Additional WVU testing confirms acceptable levels of radioactivity in drinking water at Clyde Mine

Written by Andrew Stacy on . Posted in Blog, News

Clyde Mine Discharge Tenmile Creek

Treated effluent from Clyde Mine discharging into Tenmile Creek, Greene County, PA.

MORGANTOWN, W.Va. – Additional testing by the West Virginia Water Research Institute (WVWRI) at Clyde Mine on Tenmile Creek shows acceptable radium levels in drinking water.

Tenmile Creek is the primary watershed within Greene County Pennsylvania, passing through Waynesburg before joining the Monongahela River in Clarksville, Pennsylvania.

“We looked hard and just could not find any evidence of harmful radiation levels,” said Dr. Paul Ziemkiewicz, director of the WVWRI.

Methodology

WVWRI sampled the Clyde Mine discharge on Tenmile Creek six times over a two-week period beginning in late July to make sure the results were representative. That data showed that the highest minimum detectable concentration (MDC) of alpha radiation was 2.95 pCi/L, while the drinking water limit is 5 pCi/L. The reported values averaged 0.74 pCi/L.

In April 2014, sampling done by the Pennsylvania Department of Environmental Protection (PADEP) in April 2014 indicated high levels of radium in discharges to Tenmile Creek from the abandoned Clyde Mine and coal refuse piles farther upstream near Waynesburg and another at the Cumberland Mine on Whiteley Creek.

“The radium numbers were high but not consistent with the much lower gross alpha radiation readings,” said Ziemkiewicz. “Radium is an alpha emitter and the gross alpha reading should be the sum of all of the alpha emitters.

Ziemkiewicz said there were to other problems with the data.

“It wasn’t clear from the 2014 PADEP data which analytical method was used to determine radium concentrations, and the MDC were not provided,” he said. “MDC tells you the lowest data value that can be reported with confidence. For example, if the MDC is 100 all you can say is that the actual value is somewhere between zero and 100.”

Ziemkiewicz explained that if the reading is 50 and the MDC is 100 you still can only say that the actual value is somewhere between zero and 100.

“This is extremely important to remember when evaluating radiochemical results,” he said. “When we saw these inconsistencies we decided to resample and reanalyze using approved EPA methods. We guessed that PADEP determined radium by gamma spectroscopy.”

According to Ziemkiewicz, that method is used mainly as a screening tool for solid wastes.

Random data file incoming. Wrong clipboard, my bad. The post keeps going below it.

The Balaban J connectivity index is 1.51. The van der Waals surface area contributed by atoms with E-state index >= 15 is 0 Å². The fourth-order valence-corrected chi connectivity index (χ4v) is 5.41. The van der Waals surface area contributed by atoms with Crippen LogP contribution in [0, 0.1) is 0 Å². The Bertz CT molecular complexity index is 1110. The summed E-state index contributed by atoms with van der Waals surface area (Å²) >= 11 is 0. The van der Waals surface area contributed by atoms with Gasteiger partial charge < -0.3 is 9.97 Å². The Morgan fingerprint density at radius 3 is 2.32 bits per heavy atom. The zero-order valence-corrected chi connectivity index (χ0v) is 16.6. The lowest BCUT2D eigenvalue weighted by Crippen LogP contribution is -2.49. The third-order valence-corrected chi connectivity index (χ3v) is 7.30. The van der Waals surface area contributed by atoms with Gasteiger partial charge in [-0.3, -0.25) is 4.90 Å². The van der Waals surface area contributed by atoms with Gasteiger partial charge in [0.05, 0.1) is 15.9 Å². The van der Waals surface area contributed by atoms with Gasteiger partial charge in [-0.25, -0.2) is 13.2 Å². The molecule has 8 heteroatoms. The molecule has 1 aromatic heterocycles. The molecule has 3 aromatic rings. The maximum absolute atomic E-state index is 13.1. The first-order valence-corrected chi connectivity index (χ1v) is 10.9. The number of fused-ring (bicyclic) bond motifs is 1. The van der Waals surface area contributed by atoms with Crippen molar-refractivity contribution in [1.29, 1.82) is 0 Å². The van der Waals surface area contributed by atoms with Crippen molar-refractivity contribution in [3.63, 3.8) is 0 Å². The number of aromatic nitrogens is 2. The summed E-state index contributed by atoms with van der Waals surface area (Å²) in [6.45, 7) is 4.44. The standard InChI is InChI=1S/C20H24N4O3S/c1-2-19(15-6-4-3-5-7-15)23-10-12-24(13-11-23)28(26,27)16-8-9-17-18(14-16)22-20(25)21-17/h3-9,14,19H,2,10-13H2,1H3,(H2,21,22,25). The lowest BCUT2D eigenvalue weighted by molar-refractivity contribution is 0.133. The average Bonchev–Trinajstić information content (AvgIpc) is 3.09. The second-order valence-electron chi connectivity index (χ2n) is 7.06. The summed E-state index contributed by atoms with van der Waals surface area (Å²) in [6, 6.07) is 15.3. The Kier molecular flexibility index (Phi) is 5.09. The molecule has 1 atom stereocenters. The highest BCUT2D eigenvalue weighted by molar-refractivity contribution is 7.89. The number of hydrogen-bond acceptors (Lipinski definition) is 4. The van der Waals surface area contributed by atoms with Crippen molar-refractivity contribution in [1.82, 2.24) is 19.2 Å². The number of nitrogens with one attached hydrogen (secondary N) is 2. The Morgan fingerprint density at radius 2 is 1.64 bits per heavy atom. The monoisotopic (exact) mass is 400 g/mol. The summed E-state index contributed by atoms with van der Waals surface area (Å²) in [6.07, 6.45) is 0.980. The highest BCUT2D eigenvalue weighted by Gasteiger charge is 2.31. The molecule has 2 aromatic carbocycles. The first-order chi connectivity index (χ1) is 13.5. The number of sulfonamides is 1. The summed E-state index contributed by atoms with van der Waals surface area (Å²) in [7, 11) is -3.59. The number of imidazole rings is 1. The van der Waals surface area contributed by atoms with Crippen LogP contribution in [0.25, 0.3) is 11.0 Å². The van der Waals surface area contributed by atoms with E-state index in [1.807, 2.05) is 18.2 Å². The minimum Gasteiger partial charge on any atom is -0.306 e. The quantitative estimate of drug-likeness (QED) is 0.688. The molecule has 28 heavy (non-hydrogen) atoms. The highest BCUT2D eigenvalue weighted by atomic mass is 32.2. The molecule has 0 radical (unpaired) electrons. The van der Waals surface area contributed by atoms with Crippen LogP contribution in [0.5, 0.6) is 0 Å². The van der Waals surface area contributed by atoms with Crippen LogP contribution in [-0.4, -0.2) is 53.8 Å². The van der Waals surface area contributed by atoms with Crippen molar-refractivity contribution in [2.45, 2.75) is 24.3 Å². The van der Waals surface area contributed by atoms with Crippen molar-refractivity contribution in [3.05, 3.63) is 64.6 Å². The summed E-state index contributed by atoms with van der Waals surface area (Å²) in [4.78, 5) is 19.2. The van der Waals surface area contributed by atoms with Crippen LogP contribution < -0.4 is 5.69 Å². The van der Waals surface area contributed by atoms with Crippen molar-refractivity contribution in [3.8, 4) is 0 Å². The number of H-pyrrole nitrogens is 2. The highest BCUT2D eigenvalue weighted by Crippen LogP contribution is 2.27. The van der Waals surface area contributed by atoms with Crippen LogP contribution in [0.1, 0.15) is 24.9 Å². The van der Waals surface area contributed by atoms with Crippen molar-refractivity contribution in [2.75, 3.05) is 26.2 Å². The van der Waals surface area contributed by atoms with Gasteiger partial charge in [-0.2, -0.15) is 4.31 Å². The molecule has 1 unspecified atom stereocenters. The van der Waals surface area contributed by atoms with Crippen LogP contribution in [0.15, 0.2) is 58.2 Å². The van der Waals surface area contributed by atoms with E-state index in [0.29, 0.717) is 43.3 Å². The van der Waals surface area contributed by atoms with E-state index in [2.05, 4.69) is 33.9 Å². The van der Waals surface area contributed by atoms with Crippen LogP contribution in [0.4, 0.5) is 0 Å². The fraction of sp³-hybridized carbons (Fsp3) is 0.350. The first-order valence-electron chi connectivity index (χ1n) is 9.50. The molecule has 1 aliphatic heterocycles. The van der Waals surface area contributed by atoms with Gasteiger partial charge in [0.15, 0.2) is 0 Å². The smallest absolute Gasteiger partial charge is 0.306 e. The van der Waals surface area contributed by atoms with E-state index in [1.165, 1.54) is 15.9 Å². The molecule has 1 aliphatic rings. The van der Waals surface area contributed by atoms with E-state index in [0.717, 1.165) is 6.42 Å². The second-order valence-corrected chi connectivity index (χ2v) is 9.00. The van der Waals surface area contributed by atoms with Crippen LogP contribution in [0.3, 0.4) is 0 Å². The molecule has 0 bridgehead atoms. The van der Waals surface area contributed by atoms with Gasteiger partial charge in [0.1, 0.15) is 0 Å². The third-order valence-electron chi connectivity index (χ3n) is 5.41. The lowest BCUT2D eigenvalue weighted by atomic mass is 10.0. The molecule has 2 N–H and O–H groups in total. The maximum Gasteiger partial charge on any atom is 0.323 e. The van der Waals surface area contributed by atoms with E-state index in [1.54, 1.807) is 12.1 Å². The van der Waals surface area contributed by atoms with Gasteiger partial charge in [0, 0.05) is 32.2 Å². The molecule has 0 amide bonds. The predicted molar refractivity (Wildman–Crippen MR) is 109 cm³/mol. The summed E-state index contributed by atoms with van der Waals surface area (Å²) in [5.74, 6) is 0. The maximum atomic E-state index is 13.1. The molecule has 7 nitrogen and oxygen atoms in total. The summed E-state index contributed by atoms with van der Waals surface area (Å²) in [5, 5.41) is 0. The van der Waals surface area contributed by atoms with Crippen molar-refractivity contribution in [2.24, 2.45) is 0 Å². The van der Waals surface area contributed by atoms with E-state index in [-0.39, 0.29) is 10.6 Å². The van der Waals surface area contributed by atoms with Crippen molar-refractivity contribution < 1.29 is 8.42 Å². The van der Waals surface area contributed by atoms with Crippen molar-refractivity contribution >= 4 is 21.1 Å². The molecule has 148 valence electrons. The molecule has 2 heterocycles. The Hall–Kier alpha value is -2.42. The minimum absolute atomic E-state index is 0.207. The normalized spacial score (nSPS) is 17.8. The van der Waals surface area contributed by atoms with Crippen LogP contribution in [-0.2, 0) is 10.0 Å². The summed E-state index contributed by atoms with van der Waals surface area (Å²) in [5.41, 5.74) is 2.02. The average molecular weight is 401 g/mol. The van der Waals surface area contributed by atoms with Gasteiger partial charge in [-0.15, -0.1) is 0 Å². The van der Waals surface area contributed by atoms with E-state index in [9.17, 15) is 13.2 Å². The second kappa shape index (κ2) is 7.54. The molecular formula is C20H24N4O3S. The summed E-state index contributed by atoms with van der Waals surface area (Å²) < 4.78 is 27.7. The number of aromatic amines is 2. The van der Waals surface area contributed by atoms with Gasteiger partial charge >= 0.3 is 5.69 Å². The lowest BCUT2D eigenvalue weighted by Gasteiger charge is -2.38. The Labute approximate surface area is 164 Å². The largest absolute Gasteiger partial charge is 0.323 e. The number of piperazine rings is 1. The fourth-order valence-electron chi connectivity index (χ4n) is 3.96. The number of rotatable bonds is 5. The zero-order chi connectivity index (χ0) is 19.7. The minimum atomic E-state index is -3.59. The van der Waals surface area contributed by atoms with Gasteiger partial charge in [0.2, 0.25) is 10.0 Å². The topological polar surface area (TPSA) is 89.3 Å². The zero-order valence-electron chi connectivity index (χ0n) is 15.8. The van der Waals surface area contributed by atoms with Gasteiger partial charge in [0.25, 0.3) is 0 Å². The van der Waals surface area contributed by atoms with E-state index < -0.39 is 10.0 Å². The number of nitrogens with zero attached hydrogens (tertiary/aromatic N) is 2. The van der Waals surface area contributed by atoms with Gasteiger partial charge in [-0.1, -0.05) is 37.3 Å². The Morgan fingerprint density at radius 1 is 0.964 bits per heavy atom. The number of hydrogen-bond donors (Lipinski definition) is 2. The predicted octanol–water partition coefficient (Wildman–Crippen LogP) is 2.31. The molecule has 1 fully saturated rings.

“It’s cheap but not very precise when used for water samples,” said Ziemkiewicz. “It may be the best method for undiluted Marcellus flowback water where interfering ions like strontium and barium measure in the thousands of milligrams per liter. But the Clyde mine discharge had zero barium and only 6.6 milligrams per liter of strontium, so interference is not an issue. That’s why we used the more precise radiochemistry methods.”

In June of this year, WVWRI sampled the same sites that PADEP had sampled in 2014 and sent the water samples to PACE Analytical Services in Greensburg, Pennsylvania, for analysis. PACE is a state-certified radiochemistry lab. The radium results came in well below EPA drinking water levels.

The only parameter that was close to the drinking water limit was gross alpha, which was 13.4 pCi/L. The drinking water limit is 15 pCi/L. However, the total dissolved solids were high in this sample. So in addition to EPA method 900.0, WVWRI asked PACE to use EPA method 7110C, which is recommended for high-total dissolved solids water.

Providing research data for residents

Funded by the Colcom Foundation, the WVWRI’s Three Rivers QUEST (3RQ) REACH program provided the means to initiate this targeted study for radiologicals on Tenmile Creek in response to residents’ concerns.

The 3RQ program brings together academic researchers with grassroots organizations by collecting field water-quality data and information from local water monitoring groups that are in tune with the health of their local watersheds.

“Several watershed organizations have been monitoring along Tenmile Creek. When their field instruments suggest something unusual we can respond with more detailed chemical analysis. Testing for radiologicals is expensive and beyond the means of most citizens,” said Melissa O’Neal, 3RQ project manager. “Results from this targeted study provide reliable data to local residents who are concerned about the quality of their streams.”

The 3RQ program has been monitoring the mouth of Tenmile Creek since 2009 for a suite of chemical parameters. Results from WVWRI and its partner grassroots water monitoring organizations is shared with the public on the program’s website, 3RiversQUEST.org.

CONTACT: Andrew Stacy, West Virginia Water Research Institute
304-293-7085; ASTACY@mail.wvu.edu

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